Gay Porn With a Plot: Female Producer Tells All

ABC News has called her the “Queen of Romance Porn,” a sort of dirty “Downton Abbey” for the discerning viewer.

Seeking real emotions, real sex positions, and an overall better product for gay male viewers, porn producer Nica Noelle has formed Rock Candy Films (NSFW), a production house focusing on gay male erotica. She has already had success with her straight porn counterpart, Hot Candy (once Hard Candy, but was changed due to a lawsuit from Hard Candy cosmetics), but now seeks to produce gay porn that includes seduction, intrigue, and even, well, talking.

Below, she took questions from TheBlot and even some submitted by our readers and gives us some candid and thoughtful responses. We talk everything from HIV, meth, racism in the business, fluffers, and how she talks about what she does with her teenage son.

TheBlot: How did you get into the business?

Nica Noelle: I was a journalist who sometimes wrote about the adult industry, and at one point I took an assignment where I had to perform in a spanking fetish video and write an article about it. It was supposed to be a onetime thing, but that video brought me other offers to star in other adult films. I was increasingly curious about the adult film industry, so I decided to do some lesbian scenes for Girlfriends Films, which was a little start-up company at the time — very niche. But the owner liked me, and when he found out I could write, he offered me a job as creative director of the studio. His dream was to make Girlfriends Films the biggest lesbian porn studio in the industry, but he felt he needed a woman to steer the ship. Even though it meant taking a big pay cut, I saw it as a great challenge and a unique opportunity. So I took the job and began my career as an adult film director and builder of studio brands. I realized I had a lot of ideas and philosophies that the adult audience and even the performers were eagerly responding to.

Tell us about Rock Candy; how did it come about and how does it differ from other studios?

Rock Candy differs from other studios in that it features very elaborate story lines, a lot of emotional content, and very passionate sex scenes where the body language and positions are realistic and authentic. The sex scenes mostly take place on beds and you’ll notice a lot of full missionary positions, lots of body-to-body sex, with no “opening up for the camera.” There’s a great deal of kissing and foreplay. Apparently these things aren’t typical in most gay porn films.

ABC News has called you the “Queen of Romance Porn.” Your new series, “Tales of Victorian Lust,” begins this week. In the age of the two-minute clip, do you think gay man have the patience for a story arch, the appreciation for costumes, and characterization in the porn they choose to view?

I don’t find gay men any less patient than straight men or even women, for that matter. I think the gay audience appreciates the variety, because traditionally there’s been little variety in gay porn. As long as we stick with themes that strike a chord with our viewers, and portray relationship dynamics they find erotic or can relate to, we have every reason to believe they’ll keep watching.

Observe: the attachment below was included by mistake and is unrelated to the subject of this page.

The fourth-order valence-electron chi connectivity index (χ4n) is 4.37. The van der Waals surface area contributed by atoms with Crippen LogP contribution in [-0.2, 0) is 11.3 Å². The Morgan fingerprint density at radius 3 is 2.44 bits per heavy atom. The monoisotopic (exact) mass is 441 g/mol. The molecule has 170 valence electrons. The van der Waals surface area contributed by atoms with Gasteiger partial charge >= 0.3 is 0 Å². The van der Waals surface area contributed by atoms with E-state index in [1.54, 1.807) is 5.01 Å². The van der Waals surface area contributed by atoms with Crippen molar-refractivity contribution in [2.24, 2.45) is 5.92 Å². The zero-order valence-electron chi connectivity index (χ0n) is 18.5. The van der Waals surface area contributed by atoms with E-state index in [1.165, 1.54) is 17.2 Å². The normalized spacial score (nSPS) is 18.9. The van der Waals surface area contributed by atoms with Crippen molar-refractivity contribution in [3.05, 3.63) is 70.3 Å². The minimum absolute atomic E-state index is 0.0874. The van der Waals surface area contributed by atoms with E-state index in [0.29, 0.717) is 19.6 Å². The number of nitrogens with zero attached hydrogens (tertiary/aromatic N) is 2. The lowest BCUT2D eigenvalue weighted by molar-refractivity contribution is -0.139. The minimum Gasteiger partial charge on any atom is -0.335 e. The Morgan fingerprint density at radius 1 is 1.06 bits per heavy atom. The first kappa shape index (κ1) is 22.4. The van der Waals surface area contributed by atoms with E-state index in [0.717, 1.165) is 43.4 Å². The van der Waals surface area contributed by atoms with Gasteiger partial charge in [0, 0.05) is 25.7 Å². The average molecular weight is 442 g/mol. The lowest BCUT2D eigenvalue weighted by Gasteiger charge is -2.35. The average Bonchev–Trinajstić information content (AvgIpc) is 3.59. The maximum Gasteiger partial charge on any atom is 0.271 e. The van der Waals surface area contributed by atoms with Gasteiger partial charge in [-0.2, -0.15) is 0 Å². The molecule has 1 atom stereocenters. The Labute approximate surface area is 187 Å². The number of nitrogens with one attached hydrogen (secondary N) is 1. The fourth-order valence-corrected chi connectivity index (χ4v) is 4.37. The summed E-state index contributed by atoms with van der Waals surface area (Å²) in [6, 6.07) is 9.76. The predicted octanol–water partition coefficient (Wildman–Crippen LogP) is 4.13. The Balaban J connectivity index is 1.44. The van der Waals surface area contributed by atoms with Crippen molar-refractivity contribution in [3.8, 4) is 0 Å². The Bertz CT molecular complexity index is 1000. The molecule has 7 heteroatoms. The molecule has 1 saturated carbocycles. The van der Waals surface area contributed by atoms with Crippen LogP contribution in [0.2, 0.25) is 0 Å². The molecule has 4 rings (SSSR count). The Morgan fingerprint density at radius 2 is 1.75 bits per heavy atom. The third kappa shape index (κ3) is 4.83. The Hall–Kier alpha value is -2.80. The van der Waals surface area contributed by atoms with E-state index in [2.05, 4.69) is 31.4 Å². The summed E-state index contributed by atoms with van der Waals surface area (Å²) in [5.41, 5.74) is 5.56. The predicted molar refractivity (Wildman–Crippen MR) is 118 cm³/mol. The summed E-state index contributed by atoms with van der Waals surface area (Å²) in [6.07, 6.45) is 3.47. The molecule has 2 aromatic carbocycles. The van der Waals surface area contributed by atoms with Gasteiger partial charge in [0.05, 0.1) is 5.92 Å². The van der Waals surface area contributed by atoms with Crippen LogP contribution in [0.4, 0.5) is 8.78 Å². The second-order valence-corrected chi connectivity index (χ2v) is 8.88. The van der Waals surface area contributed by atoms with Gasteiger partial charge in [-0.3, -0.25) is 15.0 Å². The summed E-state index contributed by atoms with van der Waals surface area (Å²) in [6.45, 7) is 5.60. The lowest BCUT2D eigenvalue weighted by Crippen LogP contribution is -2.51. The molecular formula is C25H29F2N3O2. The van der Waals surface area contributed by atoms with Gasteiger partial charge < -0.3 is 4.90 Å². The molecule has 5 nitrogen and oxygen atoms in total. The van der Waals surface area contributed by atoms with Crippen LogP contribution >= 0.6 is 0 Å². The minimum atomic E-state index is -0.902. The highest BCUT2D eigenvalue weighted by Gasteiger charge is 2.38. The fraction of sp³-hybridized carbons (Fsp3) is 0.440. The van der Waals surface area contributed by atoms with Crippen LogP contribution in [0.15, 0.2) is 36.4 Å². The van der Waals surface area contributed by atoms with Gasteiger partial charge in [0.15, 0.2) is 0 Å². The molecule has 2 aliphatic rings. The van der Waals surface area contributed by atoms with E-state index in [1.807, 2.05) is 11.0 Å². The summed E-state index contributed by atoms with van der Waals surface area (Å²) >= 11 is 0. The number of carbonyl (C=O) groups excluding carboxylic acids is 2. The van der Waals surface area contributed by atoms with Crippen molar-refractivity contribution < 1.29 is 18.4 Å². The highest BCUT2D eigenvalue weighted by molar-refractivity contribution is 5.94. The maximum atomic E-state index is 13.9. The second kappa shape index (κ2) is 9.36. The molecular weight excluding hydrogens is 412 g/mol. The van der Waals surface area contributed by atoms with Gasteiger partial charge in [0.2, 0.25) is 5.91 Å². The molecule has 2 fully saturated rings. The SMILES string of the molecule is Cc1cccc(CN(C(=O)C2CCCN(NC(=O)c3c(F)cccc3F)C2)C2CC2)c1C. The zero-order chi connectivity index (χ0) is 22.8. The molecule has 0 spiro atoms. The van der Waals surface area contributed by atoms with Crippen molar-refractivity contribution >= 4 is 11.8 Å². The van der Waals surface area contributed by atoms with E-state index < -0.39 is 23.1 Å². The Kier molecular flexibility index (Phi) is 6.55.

You speak of a renaissance of male eroticism, is it culture-wide? Simply within the business? What has brought this on?

Obviously in the past few decades we’ve seen gay and lesbian communities become more visible in the news and media, and discrimination against gays is increasingly frowned upon. It’s clearly only a matter of time before gay marriage is legal everywhere. So, as society becomes more accepting of alternative lifestyles, more people are admitting to experimenting with bi or gay sex — including straight men.

I think it started with the trend toward female bisexuality about 10 years ago, when it suddenly became very socially acceptable — even desirable — to be a bisexual woman, or a straight woman who enjoyed lesbian encounters. Lesbian sex was probably less threatening to society than sex between men because it’s this one special area where male and female fantasies kind of dovetail. Sex between men, though, was definitely not viewed the same way.

But now, that’s changing. These days men are more comfortable admitting to bisexual or gay desires. Also, many straight women have publicly expressed a preference for watching gay (male) porn, and that was an eye-opener to a lot of men, who assumed women were turned off by gay sex. I think our increasingly honest conversations about sex have allowed men to feel more comfortable opening up about fantasies they wouldn’t have admitted to even a few years ago.

I don’t identify as a feminist in the slightest. I think I might identify more as a gay man.

In your fan mail, what do people ask and suggest, and what are they curious about?

I’m always asked to go further in terms of realism. Fans want to see an extremely realistic scene from start to finish, and they want to see the same couple featured throughout an entire feature story. They ask to not see the “pop shot,” and to let the couple have sex to completion without disconnecting at the moment of orgasm. They ask to see a variety of sex scenes in the same movie: gay, straight, bi. I still have a very hard time convincing those on the business side of porn that the audience is ready for these things, but my fan mail tells a different story.